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Published : August 24, 2010 | Author : haris jamil
Category : Miscellaneous | Total Views : 13552 | Rating :

haris jamil
I'm a 5th Semester law student of KiiT Law School, Bhubanewar.

Right to Innocent Passage in Territorial Sea.

There are two notions that have influenced international law relating to oceans. The first notion talks about the freedom of navigation. It says that sea is common to all humankind and open to navigational use by all. This notion is borne out by the belief that geophysical nature of the ocean itself resists any claim of ownership over it. So, this notion restricts the power of state or an individual with regard to ownership over sea.

The first person to come up with this view was Hugo Grotius expressed in his seminal thesis on the law of the sea in Mare Liberum in 1609. He set up the foundation of the principle of freedom of seas.

The second notion seeks to restrict the use of the sea by positing that the sea is amenable to ownership by persons or states. Thus, whoever may bring any part of the oceans under his dominion may validly restrict its use by others. The friction between these two notions has, over the years been, the shaping rod of the law of the sea.

Seas have always been a great importance for humans. The oceans serve as a vital link between nations in terms of trade, commerce and communication. In this way it has also been one of the major sources of economy for many nations. These concerns are the mainstay of the world economy and there have been the push-and-pull factors in the line of the cross fire between the opposing forces of freedom of navigation on the one hand and restricted access on the other hand.

The middle path of the interaction between these two notions discussed is the principle of innocent passage. After centuries of turbulent evolution, this principle now appears to have crystallized with its codification in the Law of the Sea Convention.

The United Nations Convention on the Law of the Sea (LOSC) bridges the gap between centuries-old rights and obligations and the new awareness that the seas are not an inexhaustible resource for those whose geographic or economic development facilitates maritime exploitation. The LOSC represents an exceptionally important contribution to international relations.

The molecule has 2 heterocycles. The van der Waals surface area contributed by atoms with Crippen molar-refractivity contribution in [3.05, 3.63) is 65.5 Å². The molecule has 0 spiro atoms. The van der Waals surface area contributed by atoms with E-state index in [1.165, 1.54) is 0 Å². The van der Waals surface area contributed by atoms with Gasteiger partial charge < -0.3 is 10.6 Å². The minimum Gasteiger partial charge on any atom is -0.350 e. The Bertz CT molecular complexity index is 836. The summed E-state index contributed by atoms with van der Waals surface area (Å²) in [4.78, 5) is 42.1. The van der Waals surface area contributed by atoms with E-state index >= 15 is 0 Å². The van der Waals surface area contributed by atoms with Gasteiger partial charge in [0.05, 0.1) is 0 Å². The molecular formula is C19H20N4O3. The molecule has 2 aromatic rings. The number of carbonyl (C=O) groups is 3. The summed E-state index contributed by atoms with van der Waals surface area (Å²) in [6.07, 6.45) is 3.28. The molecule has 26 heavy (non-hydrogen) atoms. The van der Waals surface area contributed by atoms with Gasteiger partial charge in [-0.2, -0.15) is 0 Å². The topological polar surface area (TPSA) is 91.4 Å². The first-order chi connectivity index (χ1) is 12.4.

Right To Innocent Passage And Its Codification
Department of Defense Dictionary of Military and Associated Terms defines innocent passage as the right of all ships to engage in continuous and expeditious surface passage through the territorial sea and archipelagic waters of foreign coastal states in a manner not prejudicial to its peace, good order, or security. Passage includes stopping and anchoring, but only if incidental to ordinary navigation or necessary by force majeure or distress, or for the purpose of rendering assistance to persons, ships, or aircraft in danger or distress.

So, right to innocent passage can only be exercised on that part of the sea which has sovereign power on it by any nation. This right cannot be exercised on the high sea because of the lack of power or claim over that part by any nation.

The true reason for the granting of the right to innocent passage is the promotion of trade, commerce and communication between states.

Law of sea has now become very established after a series of conventions starting from Hague Codification Conference in 1930 followed by Geneva Conference on the law of the sea,1958 (UNCLOS I), followed by UNCLOS II in 1960 and then present law of sea (UNCLOS III) came into force in the year 1982.

It is now regarded as a codification of the customary international law on the issue.

Geneva conference on the Law of the Sea, 1958 made it clear that coastal state exercises sovereignty over the territorial water but this is subject to certain restrictions. In other words, despite the fact that coastal states have sovereignty over a particular part of the sea, yet it is the duty of the state to provide innocent passage to the ships of other states.

Article 17 of LOSC provides for innocent passage to the ships of all the states, whether coastal or land locked through territorial sea.

Passage means navigation through the territorial sea for the purpose of either transversing that sea without entering internal waters, or of proceeding to internal waters, or making for the high seas forms internal waters. Passage includes stopping and anchoring but only in so far as the same are incidental to or are rendered necessary by force majeure or by distress.

Right To Innocent Passage Under Unclos 1982
Article 19(2) of the convention provides for some exceptions with regard to innocent passage. Passage is innocent so long as it is prejudicial to peace, good order or security of the coastal state. In other words, the activity of the vessel exercising the right of innocent passage should not pose a serious and unacceptable threat to the coastal state.

Passage of a foreign fishing vessel will not be considered as innocent if they do not act in conformity with laws passed by the coastal state to prevent such an act.

Submarines and other underwater vehicles are required to navigate on the surface and to show their flag. Foreign nuclear powered ships or ship carrying other dangerous or noxious nuclear substance should carry necessary documents and present them while exercising right to innocent passage if asked by the coastal state. They should also take precautionary measures established for such ships by international agreement.

Coastal state is immune to hamper, deny or impair the right to innocent passage if vessel acts in accordance with rules and regulation set up by international convention and agreements. State shall also not discriminate against the ships of any state or against ships carrying cargoes to, from on behalf of any state. Coastal state is, however also required to give appropriate publicity to any dangers to navigation of which it has knowledge within its territorial sea.